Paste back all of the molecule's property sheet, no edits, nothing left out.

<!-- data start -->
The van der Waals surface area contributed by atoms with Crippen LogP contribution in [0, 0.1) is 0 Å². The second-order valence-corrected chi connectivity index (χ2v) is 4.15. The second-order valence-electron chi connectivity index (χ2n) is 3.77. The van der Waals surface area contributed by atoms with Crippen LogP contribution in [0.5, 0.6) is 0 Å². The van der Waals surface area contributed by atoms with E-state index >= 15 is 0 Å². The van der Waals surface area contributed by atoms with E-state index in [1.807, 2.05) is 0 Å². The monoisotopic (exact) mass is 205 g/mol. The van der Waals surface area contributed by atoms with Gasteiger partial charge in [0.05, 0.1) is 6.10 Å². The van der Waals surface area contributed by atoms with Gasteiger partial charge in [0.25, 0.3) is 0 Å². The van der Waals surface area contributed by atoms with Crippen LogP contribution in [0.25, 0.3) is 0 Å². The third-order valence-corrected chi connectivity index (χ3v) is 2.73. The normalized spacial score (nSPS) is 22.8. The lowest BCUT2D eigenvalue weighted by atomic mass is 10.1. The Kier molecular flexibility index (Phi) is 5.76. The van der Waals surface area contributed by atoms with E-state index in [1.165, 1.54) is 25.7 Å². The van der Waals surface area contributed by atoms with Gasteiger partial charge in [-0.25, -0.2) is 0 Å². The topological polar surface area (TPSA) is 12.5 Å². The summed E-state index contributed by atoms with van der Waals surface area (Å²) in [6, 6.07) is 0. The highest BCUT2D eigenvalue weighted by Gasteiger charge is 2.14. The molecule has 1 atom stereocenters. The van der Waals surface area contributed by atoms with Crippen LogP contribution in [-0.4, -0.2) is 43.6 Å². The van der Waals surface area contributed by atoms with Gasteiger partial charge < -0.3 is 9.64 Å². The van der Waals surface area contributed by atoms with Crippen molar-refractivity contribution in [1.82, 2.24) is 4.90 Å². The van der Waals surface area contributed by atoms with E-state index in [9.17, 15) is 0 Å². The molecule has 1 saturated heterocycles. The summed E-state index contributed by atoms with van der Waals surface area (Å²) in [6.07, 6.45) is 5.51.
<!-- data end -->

The van der Waals surface area contributed by atoms with Crippen LogP contribution in [0, 0.1) is 0 Å². The second-order valence-corrected chi connectivity index (χ2v) is 4.15. The second-order valence-electron chi connectivity index (χ2n) is 3.77. The van der Waals surface area contributed by atoms with Crippen LogP contribution in [0.5, 0.6) is 0 Å². The van der Waals surface area contributed by atoms with E-state index >= 15 is 0 Å². The van der Waals surface area contributed by atoms with E-state index in [1.807, 2.05) is 0 Å². The monoisotopic (exact) mass is 205 g/mol. The van der Waals surface area contributed by atoms with Gasteiger partial charge in [0.05, 0.1) is 6.10 Å². The van der Waals surface area contributed by atoms with Gasteiger partial charge in [0.25, 0.3) is 0 Å². The van der Waals surface area contributed by atoms with Crippen LogP contribution in [0.25, 0.3) is 0 Å². The third-order valence-corrected chi connectivity index (χ3v) is 2.73. The normalized spacial score (nSPS) is 22.8. The lowest BCUT2D eigenvalue weighted by atomic mass is 10.1. The Kier molecular flexibility index (Phi) is 5.76. The van der Waals surface area contributed by atoms with E-state index in [1.165, 1.54) is 25.7 Å². The van der Waals surface area contributed by atoms with Gasteiger partial charge in [-0.25, -0.2) is 0 Å². The topological polar surface area (TPSA) is 12.5 Å². The summed E-state index contributed by atoms with van der Waals surface area (Å²) in [6, 6.07) is 0. The highest BCUT2D eigenvalue weighted by Gasteiger charge is 2.14. The molecule has 1 atom stereocenters. The van der Waals surface area contributed by atoms with Crippen LogP contribution in [-0.4, -0.2) is 43.6 Å². The van der Waals surface area contributed by atoms with Gasteiger partial charge < -0.3 is 9.64 Å². The van der Waals surface area contributed by atoms with Crippen molar-refractivity contribution in [1.82, 2.24) is 4.90 Å². The van der Waals surface area contributed by atoms with E-state index in [9.17, 15) is 0 Å². The molecule has 1 saturated heterocycles. The summed E-state index contributed by atoms with van der Waals surface area (Å²) in [6.07, 6.45) is 5.51.